It’s no wonder then that social isolation increases our risks for illness and early death by approximately 30%.
I went through a period where I felt extremely isolated.
For almost two years after my bone marrow transplant in 2009, I had to stay away from crowded places due to a lowered immunity. While the social lives of all my friends were that of typical 21-year-olds, my social life was pathetically close to non-existent.
I remember feeling jealous when my boyfriend Tony (my husband now) went out and had a good time with his friends. I remember feeling left out, almost betrayed when I saw my friends posting pictures of our their social activities on Facebook. The loneliness cut so deep it hurt.
Those were some of the darkest days of my life. Physically, I was on the mend, but emotionally I was deteriorating each and every day.
Things gradually improved after I started going back to university, but it still took some time for me to shake off the feeling of loneliness and feel like I was connected with others again. It was a long journey for me to get back to feeling emotionally healthy.
The lesson I learned from this experience is that the level of our social connectedness plays a key role in our wellbeing.
The more connected we feel to the people around us, the happier and healthier we’ll be.
On the other hand, the more isolated we feel, the more stressed and sick we’ll be. So if the latter is what you’re looking for, then you must keep your distance from supportive friends.
6. Have People Do Everything For You
You want to feel sicker than you really are, right? Then take my advice. Don’t. Lift. A. Finger. Just have people do everything for you. Spread your self out as wide as you can on a bed, or a couch, or carpeted floor, and just tell people what you want.
In a few days, your limbs will feel like overcooked spaghetti. You will feel lethargic, lightheaded, and maybe even sore. This is a good sign that you’ve done it—you’ve achieved the goal of feeling sicker than you really are.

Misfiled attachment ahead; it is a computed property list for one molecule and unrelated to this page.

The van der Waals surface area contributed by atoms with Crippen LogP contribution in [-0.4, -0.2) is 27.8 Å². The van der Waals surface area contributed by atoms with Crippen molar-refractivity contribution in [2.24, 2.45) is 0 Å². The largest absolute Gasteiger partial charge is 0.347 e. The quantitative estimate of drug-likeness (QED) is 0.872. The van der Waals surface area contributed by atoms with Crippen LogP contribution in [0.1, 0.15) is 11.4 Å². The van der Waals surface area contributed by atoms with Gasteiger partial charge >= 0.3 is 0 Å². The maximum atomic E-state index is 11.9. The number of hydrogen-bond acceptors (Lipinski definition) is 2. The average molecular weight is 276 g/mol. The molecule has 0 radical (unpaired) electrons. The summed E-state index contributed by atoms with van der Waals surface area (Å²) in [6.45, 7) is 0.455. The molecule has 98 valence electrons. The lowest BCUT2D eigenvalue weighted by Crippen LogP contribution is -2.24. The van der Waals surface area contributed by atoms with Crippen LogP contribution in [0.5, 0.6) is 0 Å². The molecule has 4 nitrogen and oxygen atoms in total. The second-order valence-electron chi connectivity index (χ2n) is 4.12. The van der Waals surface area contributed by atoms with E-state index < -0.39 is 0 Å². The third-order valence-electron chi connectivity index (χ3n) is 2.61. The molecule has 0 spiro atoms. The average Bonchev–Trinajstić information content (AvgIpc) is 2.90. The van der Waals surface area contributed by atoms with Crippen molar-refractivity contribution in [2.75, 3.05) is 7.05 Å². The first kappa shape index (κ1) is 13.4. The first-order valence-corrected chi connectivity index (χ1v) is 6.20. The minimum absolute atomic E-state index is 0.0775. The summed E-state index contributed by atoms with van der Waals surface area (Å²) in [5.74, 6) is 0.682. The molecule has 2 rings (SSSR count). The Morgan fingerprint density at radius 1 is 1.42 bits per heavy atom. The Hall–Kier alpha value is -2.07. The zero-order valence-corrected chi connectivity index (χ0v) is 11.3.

Remember that lengthy hospital stay that I told you about earlier?
When I was finally given the okay from the doctors to leave the hospital for one day—something I had been begging for for days—I came back to my hospital bed within 15 minutes. I couldn’t even walk a block down the street without holding on to someone, gasping for breath. I felt like a giant marshmallow, all mushy and fragile, wading through a thick marsh of hot chocolate.
How did I get from being relatively fit (I had even tried out for a dragon boat racing team just weeks before my diagnosis) to this?
Sure I was battling a serious illness, but most of it was my own doing. I had lost all my muscle strength by practically living in the hospital bed for a month. Why? Not because I was so physically ill that I had to stay in bed, but because I was, well um, lazy.
That’s right. L-A-Z-Y.
I had learned very quickly after being diagnosed with my illness that people were eager to do things for you.
You want a glass of milk? Sure, let me warm that up for you. You need another blanket? Sure, let me get that for you.
It was so easy to just lay there and do nothing while people—family, friends, nurses—went out of their way to get whatever I asked for. A part of me even enjoyed the attention. I happily parked myself in that bed and did nothing but watch television all day, every day, under the guise of “resting”.
But there was a consequence to too much “resting”.
I gained 15 pounds in the span of a month and went from a driven, vibrant university student to a needy, frail patient who struggled with some of life’s simplest tasks like taking a shower. I was tired and achy all the time. I started to not being able to sleep.
It got to the point where I had to ask whoever was the nurse on duty for sleeping aids every night so that I could fall asleep. And Benadryl was my drug of choice.
I learned later that too much “resting” is bad for you.
Our bodies are designed to move, and when we don’t move enough, negative effects known as “deconditioning” of the body, can seriously impair our health. Our muscles waste away, we get fatigued more easily, and we’re at an increased risk for depression, anxiety, and sleep disturbances.
Sounds like everything you would possibly want when dealing with an illness right?
If You Want to Feel Better, Try These Habits Instead
If your goal isn’t to feel sicker than you really are, then you have to ditch the 6 habits in this article and instead, do the following:
- Dress in clothes that reflect your personality and identity
- Try your best to stick to a normal routine
- Adopt a problem-solving mindset instead of complaining
- Focus on the positive outcome
- Surround yourself with supportive people
- Do as much as you can yourself to maintain independence
If you do the above, I promise you will feel better in no time.